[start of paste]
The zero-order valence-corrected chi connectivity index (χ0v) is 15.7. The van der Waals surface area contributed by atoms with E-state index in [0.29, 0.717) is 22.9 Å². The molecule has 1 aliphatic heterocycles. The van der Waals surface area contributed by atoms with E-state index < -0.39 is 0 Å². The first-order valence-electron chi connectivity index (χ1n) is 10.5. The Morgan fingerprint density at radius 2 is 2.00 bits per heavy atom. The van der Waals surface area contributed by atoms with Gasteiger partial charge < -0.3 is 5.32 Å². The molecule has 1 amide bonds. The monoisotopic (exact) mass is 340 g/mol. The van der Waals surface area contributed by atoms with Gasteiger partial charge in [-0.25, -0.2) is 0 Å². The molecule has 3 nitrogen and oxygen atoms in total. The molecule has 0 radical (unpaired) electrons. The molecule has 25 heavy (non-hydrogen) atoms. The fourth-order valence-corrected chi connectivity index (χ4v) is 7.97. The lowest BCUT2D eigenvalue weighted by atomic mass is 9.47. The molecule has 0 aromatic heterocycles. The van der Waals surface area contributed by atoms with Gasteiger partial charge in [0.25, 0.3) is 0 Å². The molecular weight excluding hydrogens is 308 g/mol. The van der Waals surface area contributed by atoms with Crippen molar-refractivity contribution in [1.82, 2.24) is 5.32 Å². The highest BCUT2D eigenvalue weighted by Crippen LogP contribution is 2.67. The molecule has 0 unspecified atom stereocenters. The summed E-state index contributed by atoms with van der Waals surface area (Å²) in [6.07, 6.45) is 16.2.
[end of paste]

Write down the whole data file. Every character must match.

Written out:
The zero-order valence-corrected chi connectivity index (χ0v) is 15.7. The van der Waals surface area contributed by atoms with E-state index in [0.29, 0.717) is 22.9 Å². The molecule has 1 aliphatic heterocycles. The van der Waals surface area contributed by atoms with E-state index < -0.39 is 0 Å². The first-order valence-electron chi connectivity index (χ1n) is 10.5. The Morgan fingerprint density at radius 2 is 2.00 bits per heavy atom. The van der Waals surface area contributed by atoms with Gasteiger partial charge < -0.3 is 5.32 Å². The molecule has 1 amide bonds. The monoisotopic (exact) mass is 340 g/mol. The van der Waals surface area contributed by atoms with Gasteiger partial charge in [-0.25, -0.2) is 0 Å². The molecule has 3 nitrogen and oxygen atoms in total. The molecule has 0 radical (unpaired) electrons. The molecule has 25 heavy (non-hydrogen) atoms. The fourth-order valence-corrected chi connectivity index (χ4v) is 7.97. The lowest BCUT2D eigenvalue weighted by atomic mass is 9.47. The molecule has 0 aromatic heterocycles. The van der Waals surface area contributed by atoms with Gasteiger partial charge in [0.25, 0.3) is 0 Å². The molecular weight excluding hydrogens is 308 g/mol. The van der Waals surface area contributed by atoms with Crippen molar-refractivity contribution in [1.82, 2.24) is 5.32 Å². The highest BCUT2D eigenvalue weighted by Crippen LogP contribution is 2.67. The molecule has 0 unspecified atom stereocenters. The summed E-state index contributed by atoms with van der Waals surface area (Å²) in [6.07, 6.45) is 16.2.